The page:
- Do we return trees from various operations (e.g.,
`getChild`

) or do we have*cursors*that traverse the tree? - If we have cursors, are they part of our tree data structure, or separate?
- If we have cursors, can they move, or simply observe?
- Can you have an nth child, but not an (n-1)st child?

- Here are the design decisions I've made:
- We want to separate ``tree'' from ``tree node''.
- Just as we no longer use cdr (which returns lists), we don't want to return trees from operations.
- We don't formally distinguish internal nodes from leaves (although
we do supply an
`atLeaf`

operation). - We use cursors, but they are ``separate'' from the tree. (Every cursor has a tree it traverses; each tree may have zero or more cursors.) Cursors cannot move.
- Most of the cool stuff goes on in cursors, rather than in trees.

- What do we need to do in trees? Not much, initially. Perhaps
- Create them.
- Make a new cursor that uses them. (More a cursor function, but may also be useful in trees.)
- Determine their size and depth.

- What do we need to do with cursors?
- Create them (at the root of the tree, or on child nodes).
- Get the value at a cursor.
- Change the value at a cursor.
- Determine if a cursor is at a leaf.
- Delete a subtree below a cursor.
- Add a new value below a cursor.

- For example, we might want to write our ``evaluate expression tree''
function as:
**/** * Evaluate a binary "expression tree" at or below a cursor. */**__public____int__evaluate(Cursor expression) {**// If we're at a leaf, it's a number.**__if__(expression.isLeaf())__return__computeBaseValue(expression.getValue());**// If we're not at a leaf, it's an operator.**__else__{ Operator op = (Operator) expression.getValue(); Cursor left = expression.getChild(0); Cursor right = expression.getChild(1);__int__leftVal = evaluate(left);__int__rightVal = evaluate(right);__return__apply(op, leftVal, rightVal); } } // evaluate(Cursor) - Putting it together, we get something like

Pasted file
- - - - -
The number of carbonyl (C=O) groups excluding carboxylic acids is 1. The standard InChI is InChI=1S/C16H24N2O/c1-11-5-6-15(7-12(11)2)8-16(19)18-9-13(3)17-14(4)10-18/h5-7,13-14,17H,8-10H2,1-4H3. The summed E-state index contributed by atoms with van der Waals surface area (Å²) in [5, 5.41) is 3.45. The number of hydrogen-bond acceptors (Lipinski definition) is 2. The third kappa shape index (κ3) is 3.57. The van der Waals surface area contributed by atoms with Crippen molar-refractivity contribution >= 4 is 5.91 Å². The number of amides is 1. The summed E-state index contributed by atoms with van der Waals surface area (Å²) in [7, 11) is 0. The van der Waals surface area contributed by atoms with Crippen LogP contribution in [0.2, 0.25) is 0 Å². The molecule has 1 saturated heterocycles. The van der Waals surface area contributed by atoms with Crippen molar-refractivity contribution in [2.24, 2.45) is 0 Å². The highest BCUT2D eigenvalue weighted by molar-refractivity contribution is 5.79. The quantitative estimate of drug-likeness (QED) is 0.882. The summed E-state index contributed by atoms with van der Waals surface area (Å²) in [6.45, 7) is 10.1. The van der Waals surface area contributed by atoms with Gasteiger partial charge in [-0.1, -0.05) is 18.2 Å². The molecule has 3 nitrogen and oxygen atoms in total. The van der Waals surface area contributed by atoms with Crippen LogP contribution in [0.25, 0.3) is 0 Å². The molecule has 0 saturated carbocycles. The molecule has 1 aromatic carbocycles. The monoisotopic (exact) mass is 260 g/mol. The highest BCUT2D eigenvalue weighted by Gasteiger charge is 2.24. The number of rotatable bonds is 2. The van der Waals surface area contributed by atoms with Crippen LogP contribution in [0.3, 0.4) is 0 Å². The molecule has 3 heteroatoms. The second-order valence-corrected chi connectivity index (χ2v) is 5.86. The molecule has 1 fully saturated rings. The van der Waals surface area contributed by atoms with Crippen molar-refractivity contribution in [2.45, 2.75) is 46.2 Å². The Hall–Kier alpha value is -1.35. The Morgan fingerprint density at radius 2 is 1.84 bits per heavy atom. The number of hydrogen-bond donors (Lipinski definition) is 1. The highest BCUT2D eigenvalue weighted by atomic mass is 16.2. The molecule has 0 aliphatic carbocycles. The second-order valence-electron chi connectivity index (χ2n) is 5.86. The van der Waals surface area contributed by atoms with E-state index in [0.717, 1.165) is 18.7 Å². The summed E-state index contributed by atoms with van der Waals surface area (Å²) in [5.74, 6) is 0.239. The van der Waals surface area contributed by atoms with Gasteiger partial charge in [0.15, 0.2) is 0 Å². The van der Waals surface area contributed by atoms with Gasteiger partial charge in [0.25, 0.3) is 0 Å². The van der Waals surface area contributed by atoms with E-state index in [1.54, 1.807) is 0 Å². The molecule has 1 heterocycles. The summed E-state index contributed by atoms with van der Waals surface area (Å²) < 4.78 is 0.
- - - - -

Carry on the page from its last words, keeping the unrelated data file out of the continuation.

__public____interface__Tree {**/** Create a new empty tree. */**__public__Tree();**/** Determine the depth of the tree. */**__public____int__depth();**/** Determine the number of values in the tree. */**__public____int__size();**/** Return a cursor for the root. */**__public__Cursor root(); } // interface Tree__public____interface__Cursor {**/** Create a new cursor for a tree. */**__public__Cursor(Tree t);**/** * Get the cursor for a child. The children are numbered * from 0 to #children-1. * Pre: The current subtree has that child. */**__public__Cursor getChild(__int__childNum);**/** Find out how many children are below the current cursor. */**__public____int__numChildren();**/** Ensure that the nth child is defined. */**__public____boolean__hasChild(__int__childNum); ... } // interface Cursor

- The easiest (and most common) way to implement trees is with
*nodes*, similar to list nodes. - Here is a sample node class
__public____class__TreeNode {**/** The contents of the current node. */**__protected__Object contents;**/** The children of the current node. */**__protected__Vector children;**/** Create a new node with no children. */**__public__TreeNode(Object value) {__this__.contents = value;__this__.children =__new__Vector(); } // TreeNode(Object)**/** Set a child. */**__public____void__setChild(__int__childNum, TreeNode child) {**// Make sure the vector is big enough.**__if__(children.size() <= childNum) { children.setSize(childNum+1); }**// Set the appropriate element.**__this__.setElementAt(child, childNum); } // setChild(int, TreeNode)**/** Check if it has a child. */**__public____boolean__hasChild(__int__childNum) {__return__(children.size() <= childNum) && (children.elementAt(childNum) !=__null__); } // hasChild(int)**/** * Get a child. * Pre: Has that child. */**__public__TreeNode getChild(__int__childNum) {__return__children.elementAt(childNum); } // getChild**// ...**} // class TreeNode - Note that TreeNodes are quite similar to Cursors (at least in the
operations they provide). It is still useful to treat them as
separate kinds of things.
- Tomorrow, we'll see a different way to implement binary trees in which cursors will be indices into an array.

**History**

- Created Monday, January 11, 1999.
- Added short summary on Friday, January 22, 1999.
- Filled in the details on Monday, April 26, 1999.

Back to Project Discussion, Continued. On to Heaps and Heap Sort.